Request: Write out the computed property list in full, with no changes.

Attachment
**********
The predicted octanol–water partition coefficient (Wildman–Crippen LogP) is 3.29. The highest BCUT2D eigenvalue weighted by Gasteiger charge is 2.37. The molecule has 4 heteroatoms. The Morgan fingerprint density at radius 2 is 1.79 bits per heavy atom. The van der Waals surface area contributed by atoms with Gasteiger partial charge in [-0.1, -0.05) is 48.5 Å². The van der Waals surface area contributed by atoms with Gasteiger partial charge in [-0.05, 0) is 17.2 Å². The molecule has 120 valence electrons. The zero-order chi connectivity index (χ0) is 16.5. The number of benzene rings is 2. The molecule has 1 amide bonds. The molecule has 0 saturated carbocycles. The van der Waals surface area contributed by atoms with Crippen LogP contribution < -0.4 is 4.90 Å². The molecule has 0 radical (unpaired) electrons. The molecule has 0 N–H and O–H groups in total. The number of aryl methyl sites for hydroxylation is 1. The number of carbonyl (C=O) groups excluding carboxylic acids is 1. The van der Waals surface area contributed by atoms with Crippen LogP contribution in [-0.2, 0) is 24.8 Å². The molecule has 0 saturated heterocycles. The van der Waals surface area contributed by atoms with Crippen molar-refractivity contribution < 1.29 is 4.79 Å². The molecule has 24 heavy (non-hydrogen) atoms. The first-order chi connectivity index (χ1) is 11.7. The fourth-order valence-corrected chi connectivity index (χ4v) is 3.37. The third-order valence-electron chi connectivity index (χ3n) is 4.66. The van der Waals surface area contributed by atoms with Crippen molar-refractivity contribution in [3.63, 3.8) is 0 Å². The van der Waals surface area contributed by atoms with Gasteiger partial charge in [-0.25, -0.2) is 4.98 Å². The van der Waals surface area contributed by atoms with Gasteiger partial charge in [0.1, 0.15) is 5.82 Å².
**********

The predicted octanol–water partition coefficient (Wildman–Crippen LogP) is 3.29. The highest BCUT2D eigenvalue weighted by Gasteiger charge is 2.37. The molecule has 4 heteroatoms. The Morgan fingerprint density at radius 2 is 1.79 bits per heavy atom. The van der Waals surface area contributed by atoms with Gasteiger partial charge in [-0.1, -0.05) is 48.5 Å². The van der Waals surface area contributed by atoms with Gasteiger partial charge in [-0.05, 0) is 17.2 Å². The molecule has 120 valence electrons. The zero-order chi connectivity index (χ0) is 16.5. The number of benzene rings is 2. The molecule has 1 amide bonds. The molecule has 0 saturated carbocycles. The van der Waals surface area contributed by atoms with Crippen LogP contribution < -0.4 is 4.90 Å². The molecule has 0 radical (unpaired) electrons. The molecule has 0 N–H and O–H groups in total. The number of aryl methyl sites for hydroxylation is 1. The number of carbonyl (C=O) groups excluding carboxylic acids is 1. The van der Waals surface area contributed by atoms with Crippen LogP contribution in [-0.2, 0) is 24.8 Å². The molecule has 0 saturated heterocycles. The van der Waals surface area contributed by atoms with Crippen molar-refractivity contribution < 1.29 is 4.79 Å². The molecule has 24 heavy (non-hydrogen) atoms. The first-order chi connectivity index (χ1) is 11.7. The fourth-order valence-corrected chi connectivity index (χ4v) is 3.37. The third-order valence-electron chi connectivity index (χ3n) is 4.66. The van der Waals surface area contributed by atoms with Crippen molar-refractivity contribution in [3.63, 3.8) is 0 Å². The van der Waals surface area contributed by atoms with Gasteiger partial charge in [-0.25, -0.2) is 4.98 Å². The van der Waals surface area contributed by atoms with Gasteiger partial charge in [0.1, 0.15) is 5.82 Å².